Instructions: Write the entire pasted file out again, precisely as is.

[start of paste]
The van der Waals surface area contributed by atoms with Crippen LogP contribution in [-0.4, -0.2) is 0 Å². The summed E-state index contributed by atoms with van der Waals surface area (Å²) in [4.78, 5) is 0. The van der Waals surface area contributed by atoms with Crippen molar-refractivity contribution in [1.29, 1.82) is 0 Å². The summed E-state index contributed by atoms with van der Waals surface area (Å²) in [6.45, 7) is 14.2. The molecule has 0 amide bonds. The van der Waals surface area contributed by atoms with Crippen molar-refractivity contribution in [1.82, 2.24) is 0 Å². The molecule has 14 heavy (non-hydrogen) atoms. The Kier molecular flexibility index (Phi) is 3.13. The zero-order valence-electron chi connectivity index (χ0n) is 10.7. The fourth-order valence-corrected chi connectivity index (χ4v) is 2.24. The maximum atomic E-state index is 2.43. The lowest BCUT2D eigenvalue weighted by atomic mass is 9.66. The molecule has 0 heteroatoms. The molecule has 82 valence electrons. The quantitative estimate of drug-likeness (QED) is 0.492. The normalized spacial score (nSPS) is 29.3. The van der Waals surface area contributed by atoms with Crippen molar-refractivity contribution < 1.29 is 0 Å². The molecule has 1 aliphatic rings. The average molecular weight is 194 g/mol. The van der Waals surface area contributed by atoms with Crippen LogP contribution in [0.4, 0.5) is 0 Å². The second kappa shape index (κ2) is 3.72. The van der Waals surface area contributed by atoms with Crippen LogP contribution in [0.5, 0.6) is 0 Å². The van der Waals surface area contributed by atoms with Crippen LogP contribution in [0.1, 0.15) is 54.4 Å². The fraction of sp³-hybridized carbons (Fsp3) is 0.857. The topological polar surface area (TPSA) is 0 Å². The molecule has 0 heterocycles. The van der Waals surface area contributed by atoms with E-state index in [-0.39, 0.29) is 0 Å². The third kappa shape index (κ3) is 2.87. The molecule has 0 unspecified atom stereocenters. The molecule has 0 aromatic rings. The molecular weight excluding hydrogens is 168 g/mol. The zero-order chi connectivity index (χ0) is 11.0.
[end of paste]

The van der Waals surface area contributed by atoms with Crippen LogP contribution in [-0.4, -0.2) is 0 Å². The summed E-state index contributed by atoms with van der Waals surface area (Å²) in [4.78, 5) is 0. The van der Waals surface area contributed by atoms with Crippen molar-refractivity contribution in [1.29, 1.82) is 0 Å². The summed E-state index contributed by atoms with van der Waals surface area (Å²) in [6.45, 7) is 14.2. The molecule has 0 amide bonds. The van der Waals surface area contributed by atoms with Crippen molar-refractivity contribution in [1.82, 2.24) is 0 Å². The molecule has 14 heavy (non-hydrogen) atoms. The Kier molecular flexibility index (Phi) is 3.13. The zero-order valence-electron chi connectivity index (χ0n) is 10.7. The fourth-order valence-corrected chi connectivity index (χ4v) is 2.24. The maximum atomic E-state index is 2.43. The lowest BCUT2D eigenvalue weighted by atomic mass is 9.66. The molecule has 0 heteroatoms. The molecule has 82 valence electrons. The quantitative estimate of drug-likeness (QED) is 0.492. The normalized spacial score (nSPS) is 29.3. The van der Waals surface area contributed by atoms with Crippen molar-refractivity contribution < 1.29 is 0 Å². The molecule has 1 aliphatic rings. The average molecular weight is 194 g/mol. The van der Waals surface area contributed by atoms with Crippen LogP contribution in [0.4, 0.5) is 0 Å². The second kappa shape index (κ2) is 3.72. The van der Waals surface area contributed by atoms with Crippen LogP contribution in [0.5, 0.6) is 0 Å². The van der Waals surface area contributed by atoms with Crippen LogP contribution in [0.1, 0.15) is 54.4 Å². The fraction of sp³-hybridized carbons (Fsp3) is 0.857. The topological polar surface area (TPSA) is 0 Å². The molecule has 0 heterocycles. The van der Waals surface area contributed by atoms with E-state index in [-0.39, 0.29) is 0 Å². The third kappa shape index (κ3) is 2.87. The molecule has 0 unspecified atom stereocenters. The molecule has 0 aromatic rings. The molecular weight excluding hydrogens is 168 g/mol. The zero-order chi connectivity index (χ0) is 11.0.